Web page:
Nekromanteio or Nekyomanteio is a little known archaeological
site in Greece and it is located in the province of Epirus. I visited Nekromanteio
when I was a child and the location and mythology of the place stuck with
me for life. I always wanted to return, and I finally made the journey
in the summer of 2000 with my sister Vivi.
Nekromanteio at the river Acheron is another oracle like the well known oracles of Delphi and Dodona and it has its own unique character and story to tell. It was built at the gates of Hades thus providing easy access to anyone who dared to venture at the edge that keeps the living and the departed apart. Nekromanteio is the Oracle of the Dead and in ancient times it acted as the point of departure for those who wished to communicate with a dead ancestor or family member--usually for consultation and advice on living matters.
Pilgrims arrived in ancient times from all corners of the earth seeking advice and answers from the dead. They resided on the grounds of the Nekromanteio for an extended period of time and were fostered by sorcerers that prepared them for the awe inspiring experience of glimpsing at the afterlife. The ruins on the ground outline an elaborate complex that included the living quarters of the priests and the guests, storage facilities, rooms for ritual activities, and the main sanctuary where the meeting of the living with the dead took place.
Those who made a commitment to undergo a meeting with the spirits of the non living were putting themselves in great danger and thus they had to undergo elaborate rituals in order to be prepared physically and spiritually for such encounters. For the duration of their visit their diet and actions were strictly controlled by the priests in a way that their perception of reality slowly was altered with each passing day. The pilgrims diet consisted of foods which along with isolation and meditation induced a state of hallucination for the person who was about to encounter the dead. Once the purification of the soul and body was complete, the pilgrim in a state of altered reality offered sacrifice to the gods, and walked down a long corridor and through the three doors of the dark labyrinth that leads to the central room where the spirits of the dead spoke to the living.
Modern scholars that have examined the arecaeological evidence and accounts of ancient writers have suggested that the whole operation was something of a scam. The priests would spend enough time with the pilgrims to learn about their lives and secrets, and the encounter with the dead souls was nothing else than an encounter with the image of the dead (probably a priest) that was suspended from the ceiling with the aid of an elaborate machine. Many parts of the existence of such machine have been found on the site. The visitor of course in his/her religious ecstasy had all the incentive to believe the illusion and to leave the Necromanteio convinced that an encounter with the dead had taken place.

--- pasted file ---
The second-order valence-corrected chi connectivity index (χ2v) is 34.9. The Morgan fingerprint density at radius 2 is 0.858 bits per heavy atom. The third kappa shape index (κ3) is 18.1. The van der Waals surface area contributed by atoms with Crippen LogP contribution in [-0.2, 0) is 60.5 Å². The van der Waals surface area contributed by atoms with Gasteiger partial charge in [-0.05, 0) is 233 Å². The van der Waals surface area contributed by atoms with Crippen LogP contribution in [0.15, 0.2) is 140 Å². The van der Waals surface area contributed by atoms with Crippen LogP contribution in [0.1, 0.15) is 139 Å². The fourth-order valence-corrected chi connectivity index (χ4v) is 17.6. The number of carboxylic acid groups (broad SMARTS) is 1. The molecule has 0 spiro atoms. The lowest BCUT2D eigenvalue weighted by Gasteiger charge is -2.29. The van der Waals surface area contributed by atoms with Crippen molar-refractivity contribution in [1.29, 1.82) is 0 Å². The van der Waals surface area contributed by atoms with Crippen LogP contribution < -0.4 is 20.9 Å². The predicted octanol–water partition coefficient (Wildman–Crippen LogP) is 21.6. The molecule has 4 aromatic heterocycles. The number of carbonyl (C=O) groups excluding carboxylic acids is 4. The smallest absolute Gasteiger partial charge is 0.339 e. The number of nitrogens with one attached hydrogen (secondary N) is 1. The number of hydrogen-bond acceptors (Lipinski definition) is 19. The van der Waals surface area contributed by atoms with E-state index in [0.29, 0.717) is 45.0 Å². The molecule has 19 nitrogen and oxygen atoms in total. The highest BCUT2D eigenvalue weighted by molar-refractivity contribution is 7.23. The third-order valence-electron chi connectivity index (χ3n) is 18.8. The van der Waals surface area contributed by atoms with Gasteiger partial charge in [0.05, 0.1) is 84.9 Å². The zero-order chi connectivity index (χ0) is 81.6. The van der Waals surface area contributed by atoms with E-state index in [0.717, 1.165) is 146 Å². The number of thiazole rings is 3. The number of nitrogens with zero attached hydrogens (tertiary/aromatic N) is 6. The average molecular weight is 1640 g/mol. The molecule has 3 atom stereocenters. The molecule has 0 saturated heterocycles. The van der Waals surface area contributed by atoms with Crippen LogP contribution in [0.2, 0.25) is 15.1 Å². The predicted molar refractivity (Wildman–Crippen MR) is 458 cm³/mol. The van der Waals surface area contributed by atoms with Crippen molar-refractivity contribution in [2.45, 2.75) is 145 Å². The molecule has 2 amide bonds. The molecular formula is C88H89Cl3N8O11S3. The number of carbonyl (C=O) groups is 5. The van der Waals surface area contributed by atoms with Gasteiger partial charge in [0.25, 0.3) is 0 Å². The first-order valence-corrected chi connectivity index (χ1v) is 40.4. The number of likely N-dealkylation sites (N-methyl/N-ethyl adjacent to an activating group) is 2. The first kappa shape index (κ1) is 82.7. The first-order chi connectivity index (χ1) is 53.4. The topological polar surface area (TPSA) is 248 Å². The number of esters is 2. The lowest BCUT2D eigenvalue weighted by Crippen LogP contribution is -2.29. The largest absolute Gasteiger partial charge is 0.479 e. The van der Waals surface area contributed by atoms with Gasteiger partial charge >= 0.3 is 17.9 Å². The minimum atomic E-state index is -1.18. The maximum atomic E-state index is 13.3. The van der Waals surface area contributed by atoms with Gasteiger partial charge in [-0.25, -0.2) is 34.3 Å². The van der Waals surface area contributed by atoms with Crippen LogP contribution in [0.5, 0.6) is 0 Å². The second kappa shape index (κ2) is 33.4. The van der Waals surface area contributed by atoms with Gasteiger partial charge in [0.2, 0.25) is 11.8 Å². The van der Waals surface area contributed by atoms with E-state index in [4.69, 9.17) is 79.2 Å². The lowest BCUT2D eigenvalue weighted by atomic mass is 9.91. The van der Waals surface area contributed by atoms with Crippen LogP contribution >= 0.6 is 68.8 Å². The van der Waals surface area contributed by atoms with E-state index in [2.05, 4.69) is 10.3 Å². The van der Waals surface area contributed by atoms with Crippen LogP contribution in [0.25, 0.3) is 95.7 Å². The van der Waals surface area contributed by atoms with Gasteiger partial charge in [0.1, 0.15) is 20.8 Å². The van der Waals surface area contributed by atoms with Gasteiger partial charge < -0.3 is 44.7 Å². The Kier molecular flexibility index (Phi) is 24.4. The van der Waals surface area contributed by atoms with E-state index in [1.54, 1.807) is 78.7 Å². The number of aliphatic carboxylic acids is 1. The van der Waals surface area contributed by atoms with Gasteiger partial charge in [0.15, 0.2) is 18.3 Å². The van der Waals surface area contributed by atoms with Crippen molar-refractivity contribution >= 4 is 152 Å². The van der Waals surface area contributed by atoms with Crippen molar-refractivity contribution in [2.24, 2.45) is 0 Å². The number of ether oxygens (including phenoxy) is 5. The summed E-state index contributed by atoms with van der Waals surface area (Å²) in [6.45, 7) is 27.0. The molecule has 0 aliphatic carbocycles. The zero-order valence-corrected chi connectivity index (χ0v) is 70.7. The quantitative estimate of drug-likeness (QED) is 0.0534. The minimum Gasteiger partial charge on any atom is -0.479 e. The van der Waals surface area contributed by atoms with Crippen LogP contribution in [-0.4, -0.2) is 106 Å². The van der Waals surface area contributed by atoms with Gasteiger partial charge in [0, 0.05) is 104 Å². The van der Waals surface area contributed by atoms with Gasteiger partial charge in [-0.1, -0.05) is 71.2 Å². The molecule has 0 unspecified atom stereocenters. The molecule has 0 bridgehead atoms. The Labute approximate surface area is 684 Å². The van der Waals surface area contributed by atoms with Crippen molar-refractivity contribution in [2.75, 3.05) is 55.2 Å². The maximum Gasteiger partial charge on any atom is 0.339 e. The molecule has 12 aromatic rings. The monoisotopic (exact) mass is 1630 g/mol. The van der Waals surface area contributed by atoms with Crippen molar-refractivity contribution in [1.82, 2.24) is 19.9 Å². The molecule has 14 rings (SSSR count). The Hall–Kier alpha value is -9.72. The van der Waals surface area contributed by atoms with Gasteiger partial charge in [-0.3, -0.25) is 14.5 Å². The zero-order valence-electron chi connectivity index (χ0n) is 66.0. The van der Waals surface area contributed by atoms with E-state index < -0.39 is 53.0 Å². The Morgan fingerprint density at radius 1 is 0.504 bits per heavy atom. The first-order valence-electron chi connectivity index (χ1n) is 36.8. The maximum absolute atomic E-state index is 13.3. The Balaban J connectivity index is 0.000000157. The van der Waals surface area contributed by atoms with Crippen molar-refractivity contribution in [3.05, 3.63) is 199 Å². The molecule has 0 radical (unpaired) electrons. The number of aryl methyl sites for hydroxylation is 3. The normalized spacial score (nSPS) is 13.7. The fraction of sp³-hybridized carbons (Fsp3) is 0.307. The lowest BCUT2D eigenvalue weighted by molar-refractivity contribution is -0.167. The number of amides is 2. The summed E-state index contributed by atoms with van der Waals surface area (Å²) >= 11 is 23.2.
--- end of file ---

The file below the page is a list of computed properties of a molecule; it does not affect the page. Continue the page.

Necromanteio is a small archaeological site, easily navigated in one or two hours. I wandered through the rooms and storage areas before entering the long corridor where in ancient times so many must have walked trembling in anticipation of an encounter with the dead. Of the three arched gates in the labyrinth two survive in good condition and the labyrinth with its massive walls is still an imposing structure. Imagining the path of the ancients, I walked through the third door into the main hall where the hallucinating pilgrims believed in the encounter with the underworld inhabitants.
Through a small hole on the floor of the main hall I descended a steep metal staircase down into the dark crypt that was the palace of Persephony and Hades. The passage even today appears ominous--like the descend to the underworld should feel-- and the room is stunning in the contradiction of its irregular rocky floor and the perfectly masoned stone arches that soar overhead. The crypt was probably carved out of the live rock in the same place where an ancient cave may have started the cult.
Above this, the passage to the underworld of a pagan cult, in later times a Christian church was built that crowns the ancient stones. It stands as a silent witness to the long history of the land that manifests itself on strata of symbolic monuments to conflicting ideologies.
Nekromanteio is not as well known as the other oracles of Greece, but well worth a visit for its charm and the fascinating cult that made it all possible. I enjoyed my walk through the ruins as I tried to imagine the gamut of feelings that an ancient believer must have experienced on his/her way to meet the dead with shaking knees and a spinning head.
I didn't fear, nor believed, but driving away I smiled and secretly adored the fact that I had just descended and escaped from the dwelling of Hades himself; a feat reserved for the bravest of men: Orpheus who went for love, Hercules who went for the three-headed dog, and Odysseus who went for the future to be told.